“It doesn’t matter who the losing political party is. The scheme is an affront to democracy.”
Florida Gov. Rick Scott hates regulations. Indeed, the phrase “job-killing regulations” has become a virtual motto. But while he has little use for rules intended to protect the public health, consumers or the environment, he doesn’t object to “vote-killing” regulations.
The governor last week signed legislation aimed at making it tougher for the young and the poor to vote. The legislation prevents people who have moved from another county from changing their address at the polls, as they have been able to do for 40 years. They now will be forced to cast a provisional ballot.
The measure requires third-party groups that conduct registration drives to submit new registrations within 48 hours or face fines of up to $1,000. Previously, the deadline had been 10 days. The two-day restriction is a challenge for civic groups that depend on volunteers. The League of Women Voters, which has conducted voter-registration drives in Florida more than 70 years, will halt its efforts.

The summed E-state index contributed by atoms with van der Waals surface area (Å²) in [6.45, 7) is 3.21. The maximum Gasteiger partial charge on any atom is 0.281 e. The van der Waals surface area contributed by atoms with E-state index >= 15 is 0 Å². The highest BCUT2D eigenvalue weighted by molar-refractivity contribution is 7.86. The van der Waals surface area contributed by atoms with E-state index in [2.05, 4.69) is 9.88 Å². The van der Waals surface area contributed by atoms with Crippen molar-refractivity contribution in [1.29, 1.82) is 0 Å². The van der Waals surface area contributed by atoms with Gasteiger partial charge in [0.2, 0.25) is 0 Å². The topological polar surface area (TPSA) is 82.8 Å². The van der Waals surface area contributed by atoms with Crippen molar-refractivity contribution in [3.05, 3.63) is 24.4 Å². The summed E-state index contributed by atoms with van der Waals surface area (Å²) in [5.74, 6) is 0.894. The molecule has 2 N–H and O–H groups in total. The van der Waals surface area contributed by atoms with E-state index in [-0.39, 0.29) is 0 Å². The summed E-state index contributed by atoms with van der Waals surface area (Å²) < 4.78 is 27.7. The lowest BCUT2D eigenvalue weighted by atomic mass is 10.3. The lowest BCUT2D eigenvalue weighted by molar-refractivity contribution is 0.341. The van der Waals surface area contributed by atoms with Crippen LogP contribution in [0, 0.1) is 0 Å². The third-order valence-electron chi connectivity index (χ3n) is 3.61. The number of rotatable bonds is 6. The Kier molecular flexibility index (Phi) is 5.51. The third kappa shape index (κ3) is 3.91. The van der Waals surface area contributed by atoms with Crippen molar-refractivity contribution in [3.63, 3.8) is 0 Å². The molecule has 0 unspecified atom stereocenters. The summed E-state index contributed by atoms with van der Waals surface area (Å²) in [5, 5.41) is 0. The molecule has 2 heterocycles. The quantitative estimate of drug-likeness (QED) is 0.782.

The measure reduces early voting from 15 days to eight days, though it extends voting time each day to maintain total voting hours at 96.
It is no coincidence that students and the poor, who are more likely to move frequently and are often the targets of registration drives, tend to vote Democratic. Or that early voting has been popular with Democrats, who outnumbered registered Republicans by about 568,000 in Florida as of last month.
The goal here obviously is to stack the voting process in favor of Republicans, who already have an overwhelming majority in the Legislature and hold all statewide elected executive offices. But it doesn’t matter who the losing political party is. The scheme is an affront to democracy.
Full Article: Vote-killing regulations | TBO.com.